|Fall is the time for mushrooms.|
In the next few blog posts I’ll be presenting a few of the stories that will be in my next book of travel stories which I hope to publish in the spring. Sales of Ten Years of Travel in Scotland, Ireland, England, and Wales have been encouraging. The next book’s working title is More Travel Stories, but somehow I don’t think that’s quite catchy enough. I did consider seriously the title Fourteen Years of Travel in Scotland, Ireland, England, Wales, Germany, Austria, Hungary, Road Trips in America and Canada, and Other Travels--I thought hard for us all then pushed the title into the bin (with apologies to W.S. and those among us who get the not so subtle allusion)--in other words, I threw that idea away. If you have a title suggestion for the new book please let me know.
Buchanty Spout is a waterfall (more a strong cascade) on the River Almond near the little hamlet of Buchanty in central Perthshire, Scotland. The falls is a favorite spot for photographers, picnickers, water watchers, and fisher folk who watch the salmon leap the falls in the autumn run. I’ve been down the short 200-yard hike to the falls several times for photos, but have yet to see the “spouts”--deep circular holes in the rocks are said to cause spouting when the water runs high.
The spring of 2011 was particularly rainy and all the rivers were running quite high. I decided this would be a good time to see Buchanty Spout in spate and hopefully get spectacular photos. Anne let me go alone since she knew I really did know the way to Buchanty and the falls--she kens (Scottish for "knows") I have basically no sense of direction and can get lost in a grocery store, so is very cautious about letting me out without a navigator. She did admonish me with the caveat, “Be careful and don’t fall in.” And she was correct to give me the reminder since falling into the river along the falls would indeed be life threatening.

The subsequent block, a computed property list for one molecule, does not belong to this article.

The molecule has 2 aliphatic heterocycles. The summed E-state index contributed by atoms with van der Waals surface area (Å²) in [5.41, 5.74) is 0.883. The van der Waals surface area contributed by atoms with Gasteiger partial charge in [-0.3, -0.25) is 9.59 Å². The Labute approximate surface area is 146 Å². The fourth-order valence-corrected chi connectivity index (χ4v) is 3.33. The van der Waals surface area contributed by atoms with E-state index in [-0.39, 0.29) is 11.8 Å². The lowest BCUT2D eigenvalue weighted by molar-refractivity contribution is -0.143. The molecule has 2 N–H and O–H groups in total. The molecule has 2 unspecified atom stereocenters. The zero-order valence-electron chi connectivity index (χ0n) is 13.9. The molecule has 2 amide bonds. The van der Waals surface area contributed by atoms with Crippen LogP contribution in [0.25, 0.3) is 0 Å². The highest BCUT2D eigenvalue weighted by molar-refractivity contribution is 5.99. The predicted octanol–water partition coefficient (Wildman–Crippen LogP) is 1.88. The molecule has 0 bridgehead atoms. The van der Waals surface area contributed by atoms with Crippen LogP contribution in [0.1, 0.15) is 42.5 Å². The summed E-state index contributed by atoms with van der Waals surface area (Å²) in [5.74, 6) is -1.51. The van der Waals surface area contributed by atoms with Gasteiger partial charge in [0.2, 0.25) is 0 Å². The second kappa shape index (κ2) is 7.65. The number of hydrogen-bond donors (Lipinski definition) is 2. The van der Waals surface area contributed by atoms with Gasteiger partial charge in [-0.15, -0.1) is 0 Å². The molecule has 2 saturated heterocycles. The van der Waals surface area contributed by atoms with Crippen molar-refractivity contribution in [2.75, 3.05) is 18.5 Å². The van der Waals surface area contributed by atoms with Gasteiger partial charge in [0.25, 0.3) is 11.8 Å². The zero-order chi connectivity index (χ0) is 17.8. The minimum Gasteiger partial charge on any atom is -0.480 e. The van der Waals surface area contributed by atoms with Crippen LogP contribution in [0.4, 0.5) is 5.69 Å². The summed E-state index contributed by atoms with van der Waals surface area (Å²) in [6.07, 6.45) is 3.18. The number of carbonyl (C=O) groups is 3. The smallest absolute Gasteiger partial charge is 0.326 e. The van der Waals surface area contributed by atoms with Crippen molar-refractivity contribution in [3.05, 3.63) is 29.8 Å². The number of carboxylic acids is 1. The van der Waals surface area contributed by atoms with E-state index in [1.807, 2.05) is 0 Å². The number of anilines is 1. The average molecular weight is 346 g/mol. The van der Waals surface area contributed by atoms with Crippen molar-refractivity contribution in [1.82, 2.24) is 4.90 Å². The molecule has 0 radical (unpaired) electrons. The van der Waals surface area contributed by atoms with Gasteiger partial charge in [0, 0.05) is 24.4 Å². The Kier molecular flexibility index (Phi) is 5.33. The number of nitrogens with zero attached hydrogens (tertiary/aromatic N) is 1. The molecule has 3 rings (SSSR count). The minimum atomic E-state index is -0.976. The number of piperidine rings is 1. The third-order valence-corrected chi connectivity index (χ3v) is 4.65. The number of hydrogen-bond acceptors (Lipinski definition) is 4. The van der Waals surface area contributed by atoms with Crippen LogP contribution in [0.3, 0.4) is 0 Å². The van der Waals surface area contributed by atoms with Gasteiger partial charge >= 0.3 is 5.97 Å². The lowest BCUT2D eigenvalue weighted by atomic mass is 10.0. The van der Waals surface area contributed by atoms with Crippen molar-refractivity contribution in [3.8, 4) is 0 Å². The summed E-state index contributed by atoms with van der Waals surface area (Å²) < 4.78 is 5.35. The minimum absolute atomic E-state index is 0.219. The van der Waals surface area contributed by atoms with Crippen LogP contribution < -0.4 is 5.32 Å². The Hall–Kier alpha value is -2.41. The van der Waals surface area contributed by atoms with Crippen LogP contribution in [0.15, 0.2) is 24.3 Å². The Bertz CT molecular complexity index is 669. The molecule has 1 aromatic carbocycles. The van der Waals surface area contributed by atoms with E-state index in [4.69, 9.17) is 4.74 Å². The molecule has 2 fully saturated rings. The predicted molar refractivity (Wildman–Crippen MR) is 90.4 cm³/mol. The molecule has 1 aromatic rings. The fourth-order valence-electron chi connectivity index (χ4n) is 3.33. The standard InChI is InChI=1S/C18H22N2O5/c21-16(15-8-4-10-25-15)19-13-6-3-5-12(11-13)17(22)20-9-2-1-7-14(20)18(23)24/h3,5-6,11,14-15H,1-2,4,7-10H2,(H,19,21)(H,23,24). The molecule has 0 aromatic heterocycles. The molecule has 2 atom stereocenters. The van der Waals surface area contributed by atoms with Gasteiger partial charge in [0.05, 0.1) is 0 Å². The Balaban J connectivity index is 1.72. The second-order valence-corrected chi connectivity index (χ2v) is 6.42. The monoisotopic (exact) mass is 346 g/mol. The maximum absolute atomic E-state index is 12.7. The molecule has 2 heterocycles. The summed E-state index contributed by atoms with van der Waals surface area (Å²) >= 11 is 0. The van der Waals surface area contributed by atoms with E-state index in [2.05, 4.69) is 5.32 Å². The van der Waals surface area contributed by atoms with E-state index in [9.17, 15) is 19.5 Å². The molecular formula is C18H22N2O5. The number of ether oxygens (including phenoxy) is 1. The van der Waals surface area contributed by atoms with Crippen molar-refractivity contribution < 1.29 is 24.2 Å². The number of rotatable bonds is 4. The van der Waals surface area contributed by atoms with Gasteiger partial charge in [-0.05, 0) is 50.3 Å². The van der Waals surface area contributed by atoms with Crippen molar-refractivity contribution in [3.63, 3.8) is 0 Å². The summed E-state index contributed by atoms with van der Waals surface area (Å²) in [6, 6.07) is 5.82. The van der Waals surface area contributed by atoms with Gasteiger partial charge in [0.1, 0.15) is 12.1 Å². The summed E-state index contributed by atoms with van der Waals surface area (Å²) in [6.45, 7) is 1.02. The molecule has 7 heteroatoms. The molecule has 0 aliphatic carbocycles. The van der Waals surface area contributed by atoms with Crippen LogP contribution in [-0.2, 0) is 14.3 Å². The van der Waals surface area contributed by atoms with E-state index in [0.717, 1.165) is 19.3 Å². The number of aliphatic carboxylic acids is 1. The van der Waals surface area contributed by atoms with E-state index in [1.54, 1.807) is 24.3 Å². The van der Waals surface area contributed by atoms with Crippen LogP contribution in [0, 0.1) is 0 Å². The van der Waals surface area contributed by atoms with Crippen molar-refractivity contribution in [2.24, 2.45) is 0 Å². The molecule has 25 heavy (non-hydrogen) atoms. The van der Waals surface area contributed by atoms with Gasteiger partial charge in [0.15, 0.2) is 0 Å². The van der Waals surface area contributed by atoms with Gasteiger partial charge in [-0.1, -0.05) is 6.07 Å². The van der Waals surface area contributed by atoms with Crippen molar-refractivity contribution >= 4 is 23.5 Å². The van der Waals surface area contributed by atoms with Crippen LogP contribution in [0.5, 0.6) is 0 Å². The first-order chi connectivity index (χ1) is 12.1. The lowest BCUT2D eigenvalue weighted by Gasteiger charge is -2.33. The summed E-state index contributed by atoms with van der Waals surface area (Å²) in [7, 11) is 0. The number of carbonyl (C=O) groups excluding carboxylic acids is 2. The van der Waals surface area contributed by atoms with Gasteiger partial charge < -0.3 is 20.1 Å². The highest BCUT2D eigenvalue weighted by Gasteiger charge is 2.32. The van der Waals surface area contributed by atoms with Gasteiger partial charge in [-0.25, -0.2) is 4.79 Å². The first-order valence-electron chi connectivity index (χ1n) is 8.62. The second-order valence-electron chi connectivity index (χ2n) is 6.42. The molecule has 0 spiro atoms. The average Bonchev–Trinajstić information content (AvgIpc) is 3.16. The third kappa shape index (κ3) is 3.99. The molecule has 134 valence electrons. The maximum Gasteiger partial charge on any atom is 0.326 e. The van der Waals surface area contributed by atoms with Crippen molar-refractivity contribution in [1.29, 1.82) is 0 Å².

The drive to the parking area at Buchanty was a non-event. On the short hike down to the falls I did take note of the slippery conditions on the trail. I was slightly disappointed that there was no spouting at the falls, the water was high but not high enough. I was extremely cautious on the rocks as I took some good photos of the powerful cascade. I was not cautious enough to notice the moss around the spout hole as I backed away from the rock edge. The next thing I knew my right foot had slipped on the moss and I tumbled down with my leg mid-thigh in the hole. Instinctively I saved my camera and lens from damage, but not my leg. It took a couple of minutes to recover my senses and extricate my leg from the spout hole. I count myself as very lucky to have been able to limp back to the car with only a bruised shin bone and a major scrape, rather than a broken leg.
|Sma'Glen, the Highland country near Buchanty Spout.|